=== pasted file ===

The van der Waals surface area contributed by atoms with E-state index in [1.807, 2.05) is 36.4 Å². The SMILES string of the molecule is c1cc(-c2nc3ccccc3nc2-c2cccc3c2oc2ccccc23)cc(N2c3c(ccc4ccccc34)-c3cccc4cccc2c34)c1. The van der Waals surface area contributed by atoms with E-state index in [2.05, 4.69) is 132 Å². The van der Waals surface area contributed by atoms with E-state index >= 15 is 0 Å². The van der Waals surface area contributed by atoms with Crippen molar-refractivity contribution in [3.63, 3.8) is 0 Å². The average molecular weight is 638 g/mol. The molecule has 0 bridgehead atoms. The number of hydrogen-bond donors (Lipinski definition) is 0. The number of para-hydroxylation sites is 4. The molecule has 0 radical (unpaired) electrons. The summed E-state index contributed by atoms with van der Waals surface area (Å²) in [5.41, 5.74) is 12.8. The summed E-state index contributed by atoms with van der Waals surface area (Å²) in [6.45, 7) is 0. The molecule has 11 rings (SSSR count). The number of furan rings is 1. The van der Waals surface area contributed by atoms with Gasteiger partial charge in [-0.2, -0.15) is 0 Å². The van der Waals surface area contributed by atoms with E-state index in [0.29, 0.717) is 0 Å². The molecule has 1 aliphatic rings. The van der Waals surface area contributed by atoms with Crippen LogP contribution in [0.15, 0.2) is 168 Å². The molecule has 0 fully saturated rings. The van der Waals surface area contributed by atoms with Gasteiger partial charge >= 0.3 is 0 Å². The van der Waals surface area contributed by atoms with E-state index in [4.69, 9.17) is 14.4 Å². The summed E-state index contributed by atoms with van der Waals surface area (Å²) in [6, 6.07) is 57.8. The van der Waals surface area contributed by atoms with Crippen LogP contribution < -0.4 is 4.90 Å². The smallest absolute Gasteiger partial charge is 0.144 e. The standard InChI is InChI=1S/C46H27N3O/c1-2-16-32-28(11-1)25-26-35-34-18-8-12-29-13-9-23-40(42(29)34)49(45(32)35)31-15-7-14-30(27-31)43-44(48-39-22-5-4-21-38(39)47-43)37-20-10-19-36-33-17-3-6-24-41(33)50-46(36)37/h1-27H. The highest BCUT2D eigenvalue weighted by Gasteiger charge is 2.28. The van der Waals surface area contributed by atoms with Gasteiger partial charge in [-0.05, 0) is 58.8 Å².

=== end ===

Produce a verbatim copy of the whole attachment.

The van der Waals surface area contributed by atoms with E-state index in [1.807, 2.05) is 36.4 Å². The SMILES string of the molecule is c1cc(-c2nc3ccccc3nc2-c2cccc3c2oc2ccccc23)cc(N2c3c(ccc4ccccc34)-c3cccc4cccc2c34)c1. The van der Waals surface area contributed by atoms with E-state index in [2.05, 4.69) is 132 Å². The van der Waals surface area contributed by atoms with E-state index >= 15 is 0 Å². The van der Waals surface area contributed by atoms with Crippen molar-refractivity contribution in [3.63, 3.8) is 0 Å². The average molecular weight is 638 g/mol. The molecule has 0 bridgehead atoms. The number of hydrogen-bond donors (Lipinski definition) is 0. The number of para-hydroxylation sites is 4. The molecule has 0 radical (unpaired) electrons. The summed E-state index contributed by atoms with van der Waals surface area (Å²) in [5.41, 5.74) is 12.8. The summed E-state index contributed by atoms with van der Waals surface area (Å²) in [6.45, 7) is 0. The molecule has 11 rings (SSSR count). The number of furan rings is 1. The van der Waals surface area contributed by atoms with Gasteiger partial charge in [-0.2, -0.15) is 0 Å². The van der Waals surface area contributed by atoms with E-state index in [0.29, 0.717) is 0 Å². The molecule has 1 aliphatic rings. The van der Waals surface area contributed by atoms with Crippen LogP contribution in [0.15, 0.2) is 168 Å². The molecule has 0 fully saturated rings. The van der Waals surface area contributed by atoms with Gasteiger partial charge >= 0.3 is 0 Å². The van der Waals surface area contributed by atoms with E-state index in [4.69, 9.17) is 14.4 Å². The summed E-state index contributed by atoms with van der Waals surface area (Å²) in [6, 6.07) is 57.8. The van der Waals surface area contributed by atoms with Crippen LogP contribution < -0.4 is 4.90 Å². The smallest absolute Gasteiger partial charge is 0.144 e. The standard InChI is InChI=1S/C46H27N3O/c1-2-16-32-28(11-1)25-26-35-34-18-8-12-29-13-9-23-40(42(29)34)49(45(32)35)31-15-7-14-30(27-31)43-44(48-39-22-5-4-21-38(39)47-43)37-20-10-19-36-33-17-3-6-24-41(33)50-46(36)37/h1-27H. The highest BCUT2D eigenvalue weighted by Gasteiger charge is 2.28. The van der Waals surface area contributed by atoms with Gasteiger partial charge in [-0.05, 0) is 58.8 Å².